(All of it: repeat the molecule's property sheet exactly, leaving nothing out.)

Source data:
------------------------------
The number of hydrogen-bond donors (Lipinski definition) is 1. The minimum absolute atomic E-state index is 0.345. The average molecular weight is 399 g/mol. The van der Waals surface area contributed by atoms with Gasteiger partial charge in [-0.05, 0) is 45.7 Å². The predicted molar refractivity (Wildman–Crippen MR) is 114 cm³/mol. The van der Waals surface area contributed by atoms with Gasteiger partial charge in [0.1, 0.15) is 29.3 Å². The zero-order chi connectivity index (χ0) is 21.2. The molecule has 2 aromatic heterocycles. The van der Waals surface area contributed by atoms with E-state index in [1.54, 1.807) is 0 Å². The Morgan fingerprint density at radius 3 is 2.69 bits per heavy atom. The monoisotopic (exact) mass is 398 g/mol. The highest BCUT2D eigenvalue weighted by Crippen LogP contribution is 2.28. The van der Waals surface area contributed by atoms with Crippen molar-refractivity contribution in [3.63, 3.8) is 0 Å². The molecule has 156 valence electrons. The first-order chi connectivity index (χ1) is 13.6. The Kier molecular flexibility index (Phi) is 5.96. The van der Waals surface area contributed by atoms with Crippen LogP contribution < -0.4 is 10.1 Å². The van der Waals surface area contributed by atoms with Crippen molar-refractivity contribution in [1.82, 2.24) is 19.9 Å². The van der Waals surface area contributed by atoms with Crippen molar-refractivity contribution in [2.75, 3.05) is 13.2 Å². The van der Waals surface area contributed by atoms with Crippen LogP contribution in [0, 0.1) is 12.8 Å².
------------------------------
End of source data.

The number of hydrogen-bond donors (Lipinski definition) is 1. The minimum absolute atomic E-state index is 0.345. The average molecular weight is 399 g/mol. The van der Waals surface area contributed by atoms with Gasteiger partial charge in [-0.05, 0) is 45.7 Å². The predicted molar refractivity (Wildman–Crippen MR) is 114 cm³/mol. The van der Waals surface area contributed by atoms with Gasteiger partial charge in [0.1, 0.15) is 29.3 Å². The zero-order chi connectivity index (χ0) is 21.2. The molecule has 2 aromatic heterocycles. The van der Waals surface area contributed by atoms with E-state index in [1.54, 1.807) is 0 Å². The Morgan fingerprint density at radius 3 is 2.69 bits per heavy atom. The monoisotopic (exact) mass is 398 g/mol. The highest BCUT2D eigenvalue weighted by Crippen LogP contribution is 2.28. The van der Waals surface area contributed by atoms with Crippen molar-refractivity contribution in [3.63, 3.8) is 0 Å². The molecule has 156 valence electrons. The first-order chi connectivity index (χ1) is 13.6. The Kier molecular flexibility index (Phi) is 5.96. The van der Waals surface area contributed by atoms with Crippen LogP contribution < -0.4 is 10.1 Å². The van der Waals surface area contributed by atoms with Crippen molar-refractivity contribution in [1.82, 2.24) is 19.9 Å². The van der Waals surface area contributed by atoms with Crippen molar-refractivity contribution in [2.75, 3.05) is 13.2 Å². The van der Waals surface area contributed by atoms with Crippen LogP contribution in [0, 0.1) is 12.8 Å².